In this issue, Gurnah et al4 help us to understand the problematic experiences of 1 group of refugee women in accessing reproductive health care, where cultural dissonance and differing worldviews can create inaccessibility beyond that of finances and geography. There is no simple statistic that could possibly convey the feeling that one hears in this woman's voice: “Sometimes I may understand what the doctor is saying, and the person with me may understand, but they don't accept the person or me.”4 I am shaken by her experience of her health care, in an era in which we at least seem to acknowledge how important culturally appropriate care is. We need to hear these voices before we can acknowledge and address issues that disrupt care—such as dominant worldviews, power imbalances, and paternalistic clinical partnerships—and provide care with cultural humility.5 Without listening, we risk dismissing this woman as illiterate or uncooperative with the advice we give. Without hearing her, we risk not being caregivers but merely evidence providers.
In a similar vein, Halperin6 addresses how clinicians who experience adverse outcomes in the births they attend can be marked for the rest of their lives. The exemplars from the midwives in this study easily could have remained hidden behind some summary statistics on the risk of adverse events in midwifery care or the association between such outcomes and burnout in the health professions. But in this qualitative study, the words of the midwives involved lend emotion and immediacy to the problem; indeed, they let us see the tears before they are wiped away. In much the same way, it is the words of the midwives in Davis’ qualitative study of midwives and normalcy in childbirth7 that let us experience the lived tenacity of commitment that is a hallmark of our profession. We all have felt these emotions and often discuss them with other midwives, perhaps at local and national meetings when the talk turns to what it is like to do what we do. But qualitative studies such as these take those words and give them a larger voice that stretches beyond the confines of midwives’ practices and meeting halls and, with the rigorous methodology of qualitative research, elevate them from individual anecdote to scholarly evidence.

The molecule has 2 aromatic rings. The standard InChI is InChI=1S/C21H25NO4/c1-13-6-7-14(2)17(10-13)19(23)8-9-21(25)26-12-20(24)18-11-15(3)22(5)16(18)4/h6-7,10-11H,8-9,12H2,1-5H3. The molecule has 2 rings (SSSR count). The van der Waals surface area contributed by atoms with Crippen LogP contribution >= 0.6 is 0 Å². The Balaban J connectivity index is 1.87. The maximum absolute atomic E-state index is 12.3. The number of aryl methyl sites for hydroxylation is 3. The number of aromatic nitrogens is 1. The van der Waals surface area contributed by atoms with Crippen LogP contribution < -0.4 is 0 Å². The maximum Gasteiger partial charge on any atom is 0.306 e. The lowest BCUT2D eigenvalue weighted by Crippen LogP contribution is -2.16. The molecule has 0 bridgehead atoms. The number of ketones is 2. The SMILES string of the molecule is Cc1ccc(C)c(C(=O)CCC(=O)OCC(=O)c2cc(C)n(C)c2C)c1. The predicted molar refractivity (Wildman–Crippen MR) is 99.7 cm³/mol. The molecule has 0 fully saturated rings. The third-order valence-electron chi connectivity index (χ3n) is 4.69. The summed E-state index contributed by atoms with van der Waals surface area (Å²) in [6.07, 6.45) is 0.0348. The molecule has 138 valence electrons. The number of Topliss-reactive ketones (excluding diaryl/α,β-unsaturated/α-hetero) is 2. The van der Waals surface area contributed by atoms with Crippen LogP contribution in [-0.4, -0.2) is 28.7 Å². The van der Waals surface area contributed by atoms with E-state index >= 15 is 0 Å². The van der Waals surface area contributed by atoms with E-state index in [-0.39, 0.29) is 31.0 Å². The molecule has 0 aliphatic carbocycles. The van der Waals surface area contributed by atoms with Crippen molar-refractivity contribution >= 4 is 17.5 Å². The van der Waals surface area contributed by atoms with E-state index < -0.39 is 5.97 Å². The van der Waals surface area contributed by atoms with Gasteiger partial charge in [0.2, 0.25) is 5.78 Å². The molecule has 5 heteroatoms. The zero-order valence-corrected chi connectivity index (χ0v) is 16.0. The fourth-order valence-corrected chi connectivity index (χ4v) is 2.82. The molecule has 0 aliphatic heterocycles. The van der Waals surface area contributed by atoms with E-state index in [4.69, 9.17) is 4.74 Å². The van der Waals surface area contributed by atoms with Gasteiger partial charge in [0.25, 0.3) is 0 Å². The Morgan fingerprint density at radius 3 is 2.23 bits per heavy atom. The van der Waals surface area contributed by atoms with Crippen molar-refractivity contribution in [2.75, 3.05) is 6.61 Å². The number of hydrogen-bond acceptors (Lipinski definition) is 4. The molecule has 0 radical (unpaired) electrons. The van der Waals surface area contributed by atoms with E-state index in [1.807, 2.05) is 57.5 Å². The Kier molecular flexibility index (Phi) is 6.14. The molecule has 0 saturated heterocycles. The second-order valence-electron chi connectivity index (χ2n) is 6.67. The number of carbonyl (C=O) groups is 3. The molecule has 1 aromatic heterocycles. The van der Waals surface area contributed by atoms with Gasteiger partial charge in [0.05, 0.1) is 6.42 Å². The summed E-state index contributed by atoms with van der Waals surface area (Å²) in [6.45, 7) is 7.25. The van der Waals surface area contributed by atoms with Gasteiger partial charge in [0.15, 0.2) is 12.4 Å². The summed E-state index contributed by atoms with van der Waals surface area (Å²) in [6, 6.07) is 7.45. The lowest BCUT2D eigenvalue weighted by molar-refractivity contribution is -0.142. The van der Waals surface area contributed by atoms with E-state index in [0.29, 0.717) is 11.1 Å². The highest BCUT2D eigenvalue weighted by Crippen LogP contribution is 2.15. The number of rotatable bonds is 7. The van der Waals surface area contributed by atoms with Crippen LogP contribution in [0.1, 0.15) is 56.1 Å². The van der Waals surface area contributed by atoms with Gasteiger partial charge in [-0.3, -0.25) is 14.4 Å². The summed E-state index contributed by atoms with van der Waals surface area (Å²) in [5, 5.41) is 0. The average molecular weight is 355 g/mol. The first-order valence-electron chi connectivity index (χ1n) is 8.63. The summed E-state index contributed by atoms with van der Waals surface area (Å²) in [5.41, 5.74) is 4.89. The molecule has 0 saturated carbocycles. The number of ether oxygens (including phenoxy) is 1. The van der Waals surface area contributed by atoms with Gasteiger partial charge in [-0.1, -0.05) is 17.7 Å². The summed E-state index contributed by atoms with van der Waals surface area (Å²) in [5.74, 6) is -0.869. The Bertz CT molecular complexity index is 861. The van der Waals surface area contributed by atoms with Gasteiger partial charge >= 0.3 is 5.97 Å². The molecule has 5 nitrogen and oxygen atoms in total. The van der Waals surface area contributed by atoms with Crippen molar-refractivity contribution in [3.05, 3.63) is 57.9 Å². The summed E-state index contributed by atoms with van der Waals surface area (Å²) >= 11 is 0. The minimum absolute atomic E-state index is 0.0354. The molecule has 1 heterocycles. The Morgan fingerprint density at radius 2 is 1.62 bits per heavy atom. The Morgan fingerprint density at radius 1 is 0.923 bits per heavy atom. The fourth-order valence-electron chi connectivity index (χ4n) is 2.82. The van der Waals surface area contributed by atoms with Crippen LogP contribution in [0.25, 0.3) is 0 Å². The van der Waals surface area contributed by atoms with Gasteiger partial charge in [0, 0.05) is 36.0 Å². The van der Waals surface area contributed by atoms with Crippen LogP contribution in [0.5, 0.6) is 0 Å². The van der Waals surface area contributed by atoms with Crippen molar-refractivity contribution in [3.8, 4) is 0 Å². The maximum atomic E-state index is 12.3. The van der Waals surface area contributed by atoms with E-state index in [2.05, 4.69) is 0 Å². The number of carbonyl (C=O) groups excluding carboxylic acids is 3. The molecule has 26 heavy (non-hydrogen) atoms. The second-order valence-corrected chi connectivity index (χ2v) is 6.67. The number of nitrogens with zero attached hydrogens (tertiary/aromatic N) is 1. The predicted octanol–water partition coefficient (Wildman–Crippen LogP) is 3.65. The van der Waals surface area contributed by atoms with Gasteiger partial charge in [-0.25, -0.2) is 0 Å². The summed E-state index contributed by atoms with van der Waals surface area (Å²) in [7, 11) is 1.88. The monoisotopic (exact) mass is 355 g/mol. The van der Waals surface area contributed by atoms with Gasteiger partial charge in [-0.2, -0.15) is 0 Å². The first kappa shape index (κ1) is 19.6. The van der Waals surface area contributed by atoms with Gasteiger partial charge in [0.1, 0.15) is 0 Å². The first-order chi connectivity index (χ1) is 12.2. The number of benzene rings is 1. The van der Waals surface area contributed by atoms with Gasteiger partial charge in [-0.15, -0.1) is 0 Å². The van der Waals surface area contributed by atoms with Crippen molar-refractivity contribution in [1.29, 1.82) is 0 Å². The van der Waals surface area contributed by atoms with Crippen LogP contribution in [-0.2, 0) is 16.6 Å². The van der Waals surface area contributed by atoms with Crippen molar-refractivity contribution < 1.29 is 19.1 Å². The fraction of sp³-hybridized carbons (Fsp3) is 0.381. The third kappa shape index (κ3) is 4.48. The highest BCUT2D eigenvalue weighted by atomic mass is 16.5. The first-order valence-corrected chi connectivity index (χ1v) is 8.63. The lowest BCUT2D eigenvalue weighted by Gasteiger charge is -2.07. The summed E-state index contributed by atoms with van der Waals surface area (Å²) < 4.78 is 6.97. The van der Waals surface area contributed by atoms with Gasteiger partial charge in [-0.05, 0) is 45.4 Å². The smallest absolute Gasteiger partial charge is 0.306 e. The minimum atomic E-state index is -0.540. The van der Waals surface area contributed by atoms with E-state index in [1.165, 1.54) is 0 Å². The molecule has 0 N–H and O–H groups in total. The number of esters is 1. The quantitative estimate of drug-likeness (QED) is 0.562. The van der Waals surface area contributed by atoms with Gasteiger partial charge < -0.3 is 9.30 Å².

We know, as midwives, that caring comes from relationships with women. Listening to women is our own mantra, a hallmark of the relationships we have within our profession and with the women we care for. But the words we hear also need to be part of the evidence base that drives what we do. Dissemination beyond 1-to-1 relationships may be as important as listening in the first place. I read these studies as carefully as I do those that report statistics, and I am grateful to our growing ranks of qualitative researchers for giving voice to the human beings with tears on their faces.